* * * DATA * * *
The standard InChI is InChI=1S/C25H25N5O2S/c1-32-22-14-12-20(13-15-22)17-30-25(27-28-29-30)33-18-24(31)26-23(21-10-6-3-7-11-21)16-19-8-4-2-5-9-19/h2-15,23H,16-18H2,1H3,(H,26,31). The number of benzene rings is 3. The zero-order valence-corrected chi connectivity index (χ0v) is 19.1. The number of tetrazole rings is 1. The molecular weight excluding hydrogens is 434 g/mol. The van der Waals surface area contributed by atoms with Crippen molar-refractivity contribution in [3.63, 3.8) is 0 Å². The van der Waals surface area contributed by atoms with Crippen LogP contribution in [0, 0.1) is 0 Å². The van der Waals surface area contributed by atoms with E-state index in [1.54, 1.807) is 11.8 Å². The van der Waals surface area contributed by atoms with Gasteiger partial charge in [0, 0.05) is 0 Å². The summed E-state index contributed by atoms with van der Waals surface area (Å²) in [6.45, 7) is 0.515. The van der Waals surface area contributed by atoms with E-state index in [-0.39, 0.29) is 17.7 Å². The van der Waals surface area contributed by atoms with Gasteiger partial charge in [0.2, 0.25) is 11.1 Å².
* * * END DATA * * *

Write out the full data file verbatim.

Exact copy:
The standard InChI is InChI=1S/C25H25N5O2S/c1-32-22-14-12-20(13-15-22)17-30-25(27-28-29-30)33-18-24(31)26-23(21-10-6-3-7-11-21)16-19-8-4-2-5-9-19/h2-15,23H,16-18H2,1H3,(H,26,31). The number of benzene rings is 3. The zero-order valence-corrected chi connectivity index (χ0v) is 19.1. The number of tetrazole rings is 1. The molecular weight excluding hydrogens is 434 g/mol. The van der Waals surface area contributed by atoms with Crippen molar-refractivity contribution in [3.63, 3.8) is 0 Å². The van der Waals surface area contributed by atoms with Crippen LogP contribution in [0, 0.1) is 0 Å². The van der Waals surface area contributed by atoms with E-state index in [1.54, 1.807) is 11.8 Å². The van der Waals surface area contributed by atoms with Gasteiger partial charge in [0, 0.05) is 0 Å². The summed E-state index contributed by atoms with van der Waals surface area (Å²) in [6.45, 7) is 0.515. The van der Waals surface area contributed by atoms with E-state index in [-0.39, 0.29) is 17.7 Å². The van der Waals surface area contributed by atoms with Gasteiger partial charge in [0.2, 0.25) is 11.1 Å².